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Father Richard Kunst: Why do we ‘dare’ to say the Lord’s Prayer?

Curiously, during this past school year I got the same question from more than a few kids. It was about something we priests say in the context of the Mass, and I have to say, the question is a good one, worthy of good answer. Paraphrasing, the question went like this: “Father, why do you say at Mass that we ‘dare’ to say the Our Father?” 

Father Richard Kunst

Observant kids! About 10 or 12 years ago, when the new and more accurate translation of the Mass was introduced to the English speaking world, the priest’s introduction to the Lord’s Prayer changed from the priest’s own discretion to an expected formula, which by now we are all familiar with: “At the Savior’s command, and formed by divine teaching, we dare to say.” 

So why do we “dare” say it? When we were kids, we probably all played truth or dare at some point. A dare was meant to be a scary thing, or at least a flexing of some courage, so why does it take courage to pray the Lord’s Prayer? The first thing to note is that we need to pay attention when we are saying familiar, memorized prayers. There is a vast difference between saying prayers and praying. And DARE I say that many of us do not pay much attention to the words we are actually praying? Because truth be told, the Our Father is a bit radical, and it takes courage to meaningfully pray it. 

Though there may be many reasons we dare to say this prayer, there are three that I will touch on. First, it’s how we start the prayer, referring to God as our Father. Or, if we were to be more true to the original language, we are actually referring to God in the less formal way as our dad. Start the prayer that way some time, and you will see how different it feels: “Our Dad, who is in heaven ….” Though the Old Testament is much longer than the New Testament, there are only 11 times in which God is referred to as a father, and in some of those 11 times he is compared to a father, not actually called a father. So when Jesus revealed God as our heavenly dad, it was a radical departure from the norm. When we enter into an intimate relationship with anyone, it can become risky for us, but to enter into such an intimate relationship with God brings it to a whole new level. It takes guts; it takes courage. 

A second point in which we dare to say the Lord’s Prayer is when we say, “Thy will be done on earth as it is in heaven.” We are asking God to be in control on earth as he is in heaven, and that is not easy. God gives us free will to choose whatever we want, and he respects that free will, but when we pray that important line, we are giving God control of everything, or at least asking him to exercise his will over everything. In the Old Testament, when the Hebrew people were asking to have a king like all the nations surrounding them, the prophets said that God himself was their king, but the Hebrew people rejected that concept, so God anointed Saul as their king, and from that point forward the people slowly wandered farther and farther from God.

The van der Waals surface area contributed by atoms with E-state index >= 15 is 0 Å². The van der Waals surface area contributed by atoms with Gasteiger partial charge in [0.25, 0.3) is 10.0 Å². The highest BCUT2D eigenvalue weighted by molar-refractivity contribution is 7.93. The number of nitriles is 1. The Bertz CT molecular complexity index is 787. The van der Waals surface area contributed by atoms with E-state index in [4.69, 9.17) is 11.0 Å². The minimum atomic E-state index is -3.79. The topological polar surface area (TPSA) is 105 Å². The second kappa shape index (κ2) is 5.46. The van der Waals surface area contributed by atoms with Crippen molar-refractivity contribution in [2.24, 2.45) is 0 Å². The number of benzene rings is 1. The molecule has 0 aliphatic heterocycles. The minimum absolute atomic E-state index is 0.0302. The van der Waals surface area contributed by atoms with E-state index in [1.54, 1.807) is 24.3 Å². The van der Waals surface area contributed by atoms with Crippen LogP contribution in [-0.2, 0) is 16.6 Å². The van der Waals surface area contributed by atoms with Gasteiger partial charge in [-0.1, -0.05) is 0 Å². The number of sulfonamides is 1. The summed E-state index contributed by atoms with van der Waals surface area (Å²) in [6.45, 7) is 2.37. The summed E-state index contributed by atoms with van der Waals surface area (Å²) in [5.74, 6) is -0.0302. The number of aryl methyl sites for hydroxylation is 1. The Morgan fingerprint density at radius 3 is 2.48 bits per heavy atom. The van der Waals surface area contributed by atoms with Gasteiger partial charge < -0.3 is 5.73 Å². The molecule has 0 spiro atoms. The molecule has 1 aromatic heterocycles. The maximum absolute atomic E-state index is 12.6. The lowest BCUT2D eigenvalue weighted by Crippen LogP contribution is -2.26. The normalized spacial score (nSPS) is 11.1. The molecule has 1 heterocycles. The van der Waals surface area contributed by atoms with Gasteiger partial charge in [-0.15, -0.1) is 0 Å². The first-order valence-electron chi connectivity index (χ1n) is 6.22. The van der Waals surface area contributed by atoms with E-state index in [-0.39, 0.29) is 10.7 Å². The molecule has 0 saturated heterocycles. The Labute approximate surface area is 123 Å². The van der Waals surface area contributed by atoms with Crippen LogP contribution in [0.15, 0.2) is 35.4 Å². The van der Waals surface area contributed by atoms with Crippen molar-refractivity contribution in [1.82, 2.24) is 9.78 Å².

To surrender our will to the divine will of God is no easy task, and when we do that we are certain to experience suffering and even rejection, but in the end it will be the source of the greatest joy. Still, it takes guts and true discipline to ask God to have his will done on earth just as it is done in heaven. 

Finally, and I have written about this in past columns, the third reason we “dare” to say the Lord’s Prayer is when we pray “forgive us our trespasses as we forgive those who trespass against us.” Though God’s love is inescapable and without condition, his mercy and forgiveness certainly have conditions. The most difficult condition for us to receive his forgiveness is that we must forgive others who have sinned against us. In essence when we speak these words towards the end of the prayer we are asking God to forgive us only to the degree that we first are willing to forgive. 

That is actually a pretty clear theme throughout the New Testament, but for Jesus to put it into the one prayer he taught his disciples turns it up a notch. Think of all the times we have been hurt by people, especially if the hurt was bad. Have we held a grudge? What if the person does not ask to be forgiven? What if we think they don’t deserve our forgiveness? It doesn’t matter. God bestows mercy and forgiveness in reckless abandon, and so should we: seven times seventy, Jesus once told Peter, meaning without limit. This is, in fact, extremely difficult, but it is necessary. 

So next time you pray to your heavenly Dad in the Our Father, pay close attention to the words rather than just mindlessly saying them. It takes guts to say and ask what is contained in this most famous of prayers, but at the Savior’s command and formed by divine teaching, we dare say it! 

Father Richard Kunst is pastor of St. James and St. Elizabeth in Duluth. Reach him at [email protected].